This is again much a question about terminology, without only history
as a possible authority to determine "what is right".
These two kinds of values are very similar in the sense that they
should be considered as atomic entities, distinguished only by their
representation as a string of character over some alphabet, possibly
with some minor constraints regarding the use of some characters (e.g.,
should start with alphabetic character,). These constraint are really
immaterial, since what matters mainly is whether two symbols are the
same or are different.
A major difference is that the set of symbol is potentially infinite
(like the set of strings meeting the constraints) though actually
limited by the implementation of the language, like anything else.
An enumerated type, is defined by giving explicitly an enumeration of
the values of that type, which also have a representation as a string
of characters. Since the enumeration is explicit, there is only a
finite number of values in an enumeration type. Languages often consider that
these values are ordered in by the order of the definition. Thus these enumerated
value can be compared for equality, of for order.
Symbols can only be compared for equality. Sometimes, an arbitrary (alphabetical ?) ordering may be provided as it may help for some algorithms. But there is no semantics attached to it.
In a language, You usually have only one type for symbols. However, it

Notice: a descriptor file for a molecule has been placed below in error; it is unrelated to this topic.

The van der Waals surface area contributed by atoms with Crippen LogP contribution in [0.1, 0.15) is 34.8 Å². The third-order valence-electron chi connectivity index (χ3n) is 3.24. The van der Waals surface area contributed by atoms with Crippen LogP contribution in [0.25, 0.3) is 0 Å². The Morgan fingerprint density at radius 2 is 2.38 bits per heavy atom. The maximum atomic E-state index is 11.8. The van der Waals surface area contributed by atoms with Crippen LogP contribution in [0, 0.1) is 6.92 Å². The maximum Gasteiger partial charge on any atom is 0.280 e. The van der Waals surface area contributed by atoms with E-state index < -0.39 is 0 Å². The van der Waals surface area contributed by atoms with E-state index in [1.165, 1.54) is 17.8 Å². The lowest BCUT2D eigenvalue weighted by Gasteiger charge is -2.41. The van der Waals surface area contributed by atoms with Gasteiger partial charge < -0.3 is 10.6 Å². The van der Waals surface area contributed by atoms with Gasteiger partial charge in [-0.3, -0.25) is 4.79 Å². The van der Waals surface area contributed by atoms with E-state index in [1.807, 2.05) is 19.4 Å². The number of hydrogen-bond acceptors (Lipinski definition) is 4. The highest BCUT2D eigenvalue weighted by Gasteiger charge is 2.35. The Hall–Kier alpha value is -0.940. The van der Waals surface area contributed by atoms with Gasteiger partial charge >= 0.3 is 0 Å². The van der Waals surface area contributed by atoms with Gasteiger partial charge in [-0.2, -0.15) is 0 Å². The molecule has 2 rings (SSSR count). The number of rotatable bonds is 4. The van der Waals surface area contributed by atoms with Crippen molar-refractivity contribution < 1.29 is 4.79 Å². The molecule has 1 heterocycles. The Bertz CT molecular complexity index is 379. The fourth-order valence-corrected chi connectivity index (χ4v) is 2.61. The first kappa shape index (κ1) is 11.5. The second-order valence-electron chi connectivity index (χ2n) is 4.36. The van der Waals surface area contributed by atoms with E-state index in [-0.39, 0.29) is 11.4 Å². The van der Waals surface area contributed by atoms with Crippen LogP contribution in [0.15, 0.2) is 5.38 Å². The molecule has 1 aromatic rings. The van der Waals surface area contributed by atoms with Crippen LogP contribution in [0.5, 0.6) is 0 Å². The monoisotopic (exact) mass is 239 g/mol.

is easy to make more when you have data abstraction available. Symbols
are usually implemented like identifier tables in interpreted
languages, and can actually stand for identifiers in meta-circular
Enumerated types are defined by the programmer, and he may define
several such types. One source of problems is that he may (at least in some languages)
use the same name for different enumerated values, not in the same
type of course, but in different enumerated types.
type month = (January, February, March, April, ...)
type girl = (Mary, April, Nancy, Ann, ...)
type city = (London, Paris, Nancy, Roma, ...)
type writer = (Hemingway, London, ...)
Of course, I am abbreviating illegally, since the list must be
But if I use the identifier
Nancy in the program, I may not know
which is meant, the
girl or the
city. This can be resolved by various
means (scoping, casting, etc.)
You do not usually get this problem with symbols, as there is only one
type and a specific syntax for its values.
If you can define more by abstraction, then you usually have to use
different syntaxes for the values. But this is getting into other
For more specific points.
Your quote would be more accurate if it said "Symbol is a primitive
datatype ..." A symbol is a value in that datatype.
It is likely that some people will talk of symbols for values of an
enumerated type. Another word is token. But these two words have so
many uses... Again, I do not wish to enter a terminology dispute. It
is moderately constructive.